David Armstrong | Chemist Profiles

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David Armstrong

David Armstrong, Research Manager

  • Baker Hughes
  • B.S., Biochemistry, Texas A&M University; M.S. Environmental Management, University of Houston-Clear Lake; Ph.D., Biochemistry, Texas A&M University
David Armstrong works in the following areas:

Industrial Management  ∎  Oil and Petroleum  ∎  Biotechnology  ∎ Biological/Biochemistry   ∎  Industry
 

David Armstrong is a research manager and biotechnologist for Baker Hughes, a company that provides technology and services to the oil and gas industry. In his current position, he designs enzymes and other biological products, and he manages a team of scientists who develop new technologies for use in various aspects of oilfield technology.

Armstrong's team bio-engineers enzymes for use in hydraulic fracturing (fracking) operations. This process uses viscous biopolymer solutions to fracture underground rock formations so that petroleum can be extracted. As the biopolymer solution opens cracks in the rocks, sand is pumped in to hold the cracks open and provide a porous structure that allows the petroleum to be pumped out. Enzymes break down the biopolymer solution and make it less viscous, allowing it to be pumped back to the surface and not carry the sand out with it.

Baker Hughes bought the company that first developed enzymes for use in fracturing fluid breakers for petroleum extraction. The company is unusual in that it continues to design novel enzymes in-house. Armstrong and his team have borrowed and adapted technologies and methods from the paper, brewing, and cosmetics industries, along with developing their own methods.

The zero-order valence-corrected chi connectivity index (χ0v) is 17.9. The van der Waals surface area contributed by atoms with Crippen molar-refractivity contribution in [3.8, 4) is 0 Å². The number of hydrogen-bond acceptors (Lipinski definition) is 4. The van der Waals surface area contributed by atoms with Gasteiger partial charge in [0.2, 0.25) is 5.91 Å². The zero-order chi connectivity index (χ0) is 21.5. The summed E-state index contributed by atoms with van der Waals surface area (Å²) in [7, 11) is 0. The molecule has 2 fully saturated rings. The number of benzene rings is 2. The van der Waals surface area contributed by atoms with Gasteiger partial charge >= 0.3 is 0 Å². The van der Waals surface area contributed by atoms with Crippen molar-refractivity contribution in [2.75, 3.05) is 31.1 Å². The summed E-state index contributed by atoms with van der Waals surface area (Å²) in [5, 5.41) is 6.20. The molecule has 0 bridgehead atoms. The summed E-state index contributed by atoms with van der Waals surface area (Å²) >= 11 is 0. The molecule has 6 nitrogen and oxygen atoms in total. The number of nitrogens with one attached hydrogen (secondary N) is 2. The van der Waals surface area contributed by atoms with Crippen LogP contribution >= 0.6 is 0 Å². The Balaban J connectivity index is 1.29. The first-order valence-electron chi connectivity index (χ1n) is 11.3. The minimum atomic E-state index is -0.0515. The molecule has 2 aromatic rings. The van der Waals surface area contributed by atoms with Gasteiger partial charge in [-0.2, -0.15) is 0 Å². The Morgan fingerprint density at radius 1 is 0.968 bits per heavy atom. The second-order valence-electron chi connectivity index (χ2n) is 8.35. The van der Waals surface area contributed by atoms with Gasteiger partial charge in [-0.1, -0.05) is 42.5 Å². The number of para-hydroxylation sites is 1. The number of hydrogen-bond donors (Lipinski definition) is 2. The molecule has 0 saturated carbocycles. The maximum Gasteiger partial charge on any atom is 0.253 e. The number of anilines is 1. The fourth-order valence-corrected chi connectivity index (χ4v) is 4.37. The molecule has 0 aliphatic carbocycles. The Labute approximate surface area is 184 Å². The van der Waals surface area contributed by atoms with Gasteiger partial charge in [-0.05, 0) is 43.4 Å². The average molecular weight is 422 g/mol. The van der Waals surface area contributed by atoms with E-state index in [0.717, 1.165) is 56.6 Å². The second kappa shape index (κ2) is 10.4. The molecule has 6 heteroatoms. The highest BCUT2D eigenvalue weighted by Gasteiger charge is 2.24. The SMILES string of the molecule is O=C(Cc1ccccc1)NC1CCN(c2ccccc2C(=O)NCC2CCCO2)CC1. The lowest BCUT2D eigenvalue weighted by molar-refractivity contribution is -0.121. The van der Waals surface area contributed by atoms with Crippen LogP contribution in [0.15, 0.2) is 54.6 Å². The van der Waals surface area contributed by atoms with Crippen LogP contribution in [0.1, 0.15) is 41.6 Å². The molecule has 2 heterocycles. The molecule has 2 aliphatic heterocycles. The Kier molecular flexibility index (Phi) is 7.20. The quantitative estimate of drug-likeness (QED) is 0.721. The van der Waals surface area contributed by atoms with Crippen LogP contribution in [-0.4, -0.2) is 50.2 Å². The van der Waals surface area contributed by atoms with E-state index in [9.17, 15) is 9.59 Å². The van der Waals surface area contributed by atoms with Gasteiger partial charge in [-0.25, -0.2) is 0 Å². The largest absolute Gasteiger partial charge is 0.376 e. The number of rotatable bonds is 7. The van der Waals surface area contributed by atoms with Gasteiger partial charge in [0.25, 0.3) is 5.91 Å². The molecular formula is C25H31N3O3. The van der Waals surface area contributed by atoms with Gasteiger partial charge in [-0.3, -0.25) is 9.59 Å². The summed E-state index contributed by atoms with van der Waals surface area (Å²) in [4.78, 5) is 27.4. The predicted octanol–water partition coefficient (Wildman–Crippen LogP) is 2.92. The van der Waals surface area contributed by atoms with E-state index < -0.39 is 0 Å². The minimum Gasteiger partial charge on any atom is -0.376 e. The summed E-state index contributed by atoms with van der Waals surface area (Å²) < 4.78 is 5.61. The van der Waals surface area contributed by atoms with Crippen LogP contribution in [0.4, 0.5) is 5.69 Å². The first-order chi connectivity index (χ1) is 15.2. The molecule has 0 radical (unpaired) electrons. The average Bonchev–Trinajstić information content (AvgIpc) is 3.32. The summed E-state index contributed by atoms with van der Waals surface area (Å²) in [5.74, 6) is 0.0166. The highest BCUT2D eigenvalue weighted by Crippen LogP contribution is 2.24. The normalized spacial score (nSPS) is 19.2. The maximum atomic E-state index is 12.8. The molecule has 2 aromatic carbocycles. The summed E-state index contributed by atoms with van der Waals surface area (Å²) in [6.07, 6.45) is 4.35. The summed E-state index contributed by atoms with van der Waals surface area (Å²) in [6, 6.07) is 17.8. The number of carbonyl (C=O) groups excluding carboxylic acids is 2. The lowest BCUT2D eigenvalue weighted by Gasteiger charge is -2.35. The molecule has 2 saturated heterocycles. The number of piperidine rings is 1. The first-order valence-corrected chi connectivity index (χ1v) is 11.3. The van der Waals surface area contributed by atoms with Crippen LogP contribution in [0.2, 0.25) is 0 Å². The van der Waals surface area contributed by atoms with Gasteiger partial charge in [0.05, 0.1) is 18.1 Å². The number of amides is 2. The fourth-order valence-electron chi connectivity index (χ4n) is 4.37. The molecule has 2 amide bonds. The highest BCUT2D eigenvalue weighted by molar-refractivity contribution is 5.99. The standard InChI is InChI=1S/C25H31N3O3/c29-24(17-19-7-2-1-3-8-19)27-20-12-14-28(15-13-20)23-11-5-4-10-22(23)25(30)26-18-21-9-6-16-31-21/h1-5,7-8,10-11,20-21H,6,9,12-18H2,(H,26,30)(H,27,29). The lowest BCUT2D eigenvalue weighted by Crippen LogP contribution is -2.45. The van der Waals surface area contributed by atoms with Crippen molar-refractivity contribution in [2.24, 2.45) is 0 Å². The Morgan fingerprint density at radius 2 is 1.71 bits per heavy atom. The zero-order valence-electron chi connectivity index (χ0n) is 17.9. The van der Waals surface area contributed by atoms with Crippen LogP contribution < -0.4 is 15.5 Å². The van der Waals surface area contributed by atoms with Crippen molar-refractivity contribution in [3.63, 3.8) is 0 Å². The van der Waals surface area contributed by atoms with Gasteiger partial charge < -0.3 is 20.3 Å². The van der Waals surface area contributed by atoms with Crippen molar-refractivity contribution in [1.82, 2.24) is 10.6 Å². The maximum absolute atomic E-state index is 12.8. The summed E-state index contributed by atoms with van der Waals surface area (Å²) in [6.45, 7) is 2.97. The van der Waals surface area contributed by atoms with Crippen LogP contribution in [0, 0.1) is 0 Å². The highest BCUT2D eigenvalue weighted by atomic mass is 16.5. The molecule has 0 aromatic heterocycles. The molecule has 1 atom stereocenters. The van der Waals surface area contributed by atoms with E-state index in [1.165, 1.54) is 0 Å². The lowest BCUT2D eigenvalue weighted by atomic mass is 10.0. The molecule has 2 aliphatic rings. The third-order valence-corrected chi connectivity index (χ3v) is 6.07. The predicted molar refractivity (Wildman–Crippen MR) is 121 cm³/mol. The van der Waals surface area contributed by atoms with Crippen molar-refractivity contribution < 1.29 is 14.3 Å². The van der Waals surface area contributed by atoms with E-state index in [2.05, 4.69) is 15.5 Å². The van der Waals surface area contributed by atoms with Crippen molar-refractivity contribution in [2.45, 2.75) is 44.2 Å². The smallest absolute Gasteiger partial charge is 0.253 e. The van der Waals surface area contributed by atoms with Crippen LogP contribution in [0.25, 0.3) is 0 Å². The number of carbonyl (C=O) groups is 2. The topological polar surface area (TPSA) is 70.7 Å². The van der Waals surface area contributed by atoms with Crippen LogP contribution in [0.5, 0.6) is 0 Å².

How did your education prepare you for your current job?

I have a B.S. in biochemistry from Texas A&M University (College Station) and an M.S. in environmental management from the University of Houston (Clear Lake, TX). After working a while as a regulatory compliance investigator with the Galveston County Health District, I was offered a stipend to return to graduate school for a Ph.D. in biochemistry at Texas A&M. My Ph.D. project involved bioengineering enzymes and studying the structures and functions of proteins.

My undergraduate project in environmental biochemistry provided me with hands-on experience in working in a lab and designing my own experiments. It also helped me learn how to put closing reports together and taught me the benefits of keeping good laboratory notes. Talking with people involved with my undergraduate project got me interested in bioremediation and led to an opportunity to write a project proposal, which helped me get my job with Galveston County.

I had originally intended to go into medical research or work at a national lab. However, research funding was scarce and chemistry-related jobs were hard to find after graduation. I turned my attention to the environmental field, which got me into my job with Galveston County. After I got my Ph.D., I answered a lot of different job ads online, and one of them turned out to be for the job I have now.

Knowing what I know now, I would have taken more chemistry and business courses as an undergraduate. Overall, however, I'm pretty satisfied with my undergraduate experience.

What's a typical day on the job like?

About 60% of my time is spent managing other people. The rest of the time is about equally divided between meetings, interacting with customers and vendors, writing reports, and doing research.

Are there any apps or software you can't live without?    

We use Microsoft Office for reports and spreadsheets. We don't have a lot of direct access to the science journals here, so we use Google for searching the scientific and patent literature. We also do online searches for vendors and to keep up with developments in the paper and cosmetics industries — we often repurpose their bioprojects for our applications. We use some freeware crystallography programs to manipulate molecular structures. We like to borrow fermentation technologies from the brewing industry, but sometimes our company's software filters block our access to search results because of the alcohol-related subject matter!